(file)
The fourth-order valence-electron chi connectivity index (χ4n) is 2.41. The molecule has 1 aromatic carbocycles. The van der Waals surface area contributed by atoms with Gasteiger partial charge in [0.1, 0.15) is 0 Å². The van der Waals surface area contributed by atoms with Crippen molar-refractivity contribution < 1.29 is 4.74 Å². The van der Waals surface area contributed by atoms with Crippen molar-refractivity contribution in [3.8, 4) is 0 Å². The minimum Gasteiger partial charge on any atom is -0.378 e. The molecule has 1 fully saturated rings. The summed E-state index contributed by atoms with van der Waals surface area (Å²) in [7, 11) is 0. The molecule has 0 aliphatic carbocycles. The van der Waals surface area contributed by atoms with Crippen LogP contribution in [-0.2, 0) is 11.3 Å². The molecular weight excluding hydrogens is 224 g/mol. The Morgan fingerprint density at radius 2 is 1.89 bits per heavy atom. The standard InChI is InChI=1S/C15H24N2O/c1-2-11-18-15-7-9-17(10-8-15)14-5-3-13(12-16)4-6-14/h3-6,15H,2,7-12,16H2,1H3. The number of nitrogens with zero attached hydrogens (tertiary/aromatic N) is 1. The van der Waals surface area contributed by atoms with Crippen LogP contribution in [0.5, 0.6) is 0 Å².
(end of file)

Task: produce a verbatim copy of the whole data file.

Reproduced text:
The fourth-order valence-electron chi connectivity index (χ4n) is 2.41. The molecule has 1 aromatic carbocycles. The van der Waals surface area contributed by atoms with Gasteiger partial charge in [0.1, 0.15) is 0 Å². The van der Waals surface area contributed by atoms with Crippen molar-refractivity contribution < 1.29 is 4.74 Å². The van der Waals surface area contributed by atoms with Crippen molar-refractivity contribution in [3.8, 4) is 0 Å². The minimum Gasteiger partial charge on any atom is -0.378 e. The molecule has 1 fully saturated rings. The summed E-state index contributed by atoms with van der Waals surface area (Å²) in [7, 11) is 0. The molecule has 0 aliphatic carbocycles. The van der Waals surface area contributed by atoms with Crippen LogP contribution in [-0.2, 0) is 11.3 Å². The molecular weight excluding hydrogens is 224 g/mol. The Morgan fingerprint density at radius 2 is 1.89 bits per heavy atom. The standard InChI is InChI=1S/C15H24N2O/c1-2-11-18-15-7-9-17(10-8-15)14-5-3-13(12-16)4-6-14/h3-6,15H,2,7-12,16H2,1H3. The number of nitrogens with zero attached hydrogens (tertiary/aromatic N) is 1. The van der Waals surface area contributed by atoms with Crippen LogP contribution in [0.5, 0.6) is 0 Å².